# Hunting for the Golden Ratio

By Maliasa
Or is it a myth? Why not spend some time to check it out for yourself?

The golden ratio is regarded as a way to define something beautiful. Great artists such as Salvador Dalí is said to have used the number sequence in some of his painting. Leonardo da Vinci's masterpiece the Mona Lisa and even the Apple logo may all contain the golden ratio also know as the Fibonacci Sequence.

What is the golden ratio?

It is a math term that describes a ratio that is commonly found in nature 1 to 1.618 (1.6180339887... the decimal points go on forever). Two objects are in the golden ratio if their ratio is the same as the ratio of their sum to the larger of the two quantities.

The golden ratio is found in nature in flowers, plants, pinecones, and fruits and vegetables. Nature's way of packing the petal in flower helps the plant to absorb as much sun as possible. Tree branches form or split off the trunk creating a sequence (0, 1, 1, 2, 3, 5, 8, 13, 21, 34, 55). Spiral galaxies follow the golden ratio and so does snails nautilus, and the human cochlea.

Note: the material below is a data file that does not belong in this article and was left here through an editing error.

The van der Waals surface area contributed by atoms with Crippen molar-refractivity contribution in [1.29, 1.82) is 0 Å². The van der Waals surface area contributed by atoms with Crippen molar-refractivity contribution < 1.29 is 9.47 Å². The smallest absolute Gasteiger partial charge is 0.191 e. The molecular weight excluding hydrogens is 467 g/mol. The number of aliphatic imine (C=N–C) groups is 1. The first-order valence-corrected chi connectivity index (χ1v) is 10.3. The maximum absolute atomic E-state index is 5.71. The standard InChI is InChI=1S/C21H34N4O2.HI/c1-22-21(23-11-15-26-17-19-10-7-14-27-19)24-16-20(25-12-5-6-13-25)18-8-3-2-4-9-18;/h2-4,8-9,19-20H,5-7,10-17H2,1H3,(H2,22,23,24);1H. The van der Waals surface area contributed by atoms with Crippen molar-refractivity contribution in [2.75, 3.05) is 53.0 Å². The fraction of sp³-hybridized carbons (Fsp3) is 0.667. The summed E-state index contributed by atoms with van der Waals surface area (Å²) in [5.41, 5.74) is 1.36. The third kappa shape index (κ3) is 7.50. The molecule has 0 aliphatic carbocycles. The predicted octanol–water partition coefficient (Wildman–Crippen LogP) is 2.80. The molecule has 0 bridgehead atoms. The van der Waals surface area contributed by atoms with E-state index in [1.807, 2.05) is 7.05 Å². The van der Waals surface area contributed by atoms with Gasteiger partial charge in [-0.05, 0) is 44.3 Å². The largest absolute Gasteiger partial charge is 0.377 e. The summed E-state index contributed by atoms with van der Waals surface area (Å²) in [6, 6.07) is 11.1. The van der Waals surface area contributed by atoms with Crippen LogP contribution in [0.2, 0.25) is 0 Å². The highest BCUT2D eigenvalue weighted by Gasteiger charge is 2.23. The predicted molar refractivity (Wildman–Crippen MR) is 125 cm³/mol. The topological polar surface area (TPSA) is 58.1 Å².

Logically nothing can strictly follow the golden ratio since it is an irrational number (a number that cannot be expressed as a ratio of a fraction). So the match is always going to be a little off.

The Golden Section Finder is a device that can be used when you walk around the city or on a nature walk. Spotting a potential golden ratio design is easy with this pocket-sized device. The golden section finder is an instrument or lens that helps our brains to capture patterns in our environments.

Admittedly many designers do not use the golden ratio and it is tricky to back the idea up with science, nevertheless, the golden ratio is fascinating. It is our way of searching for patterns that could lead us to see things that are not really there (go here to read The Golden Ratio: Design's Biggest Myth).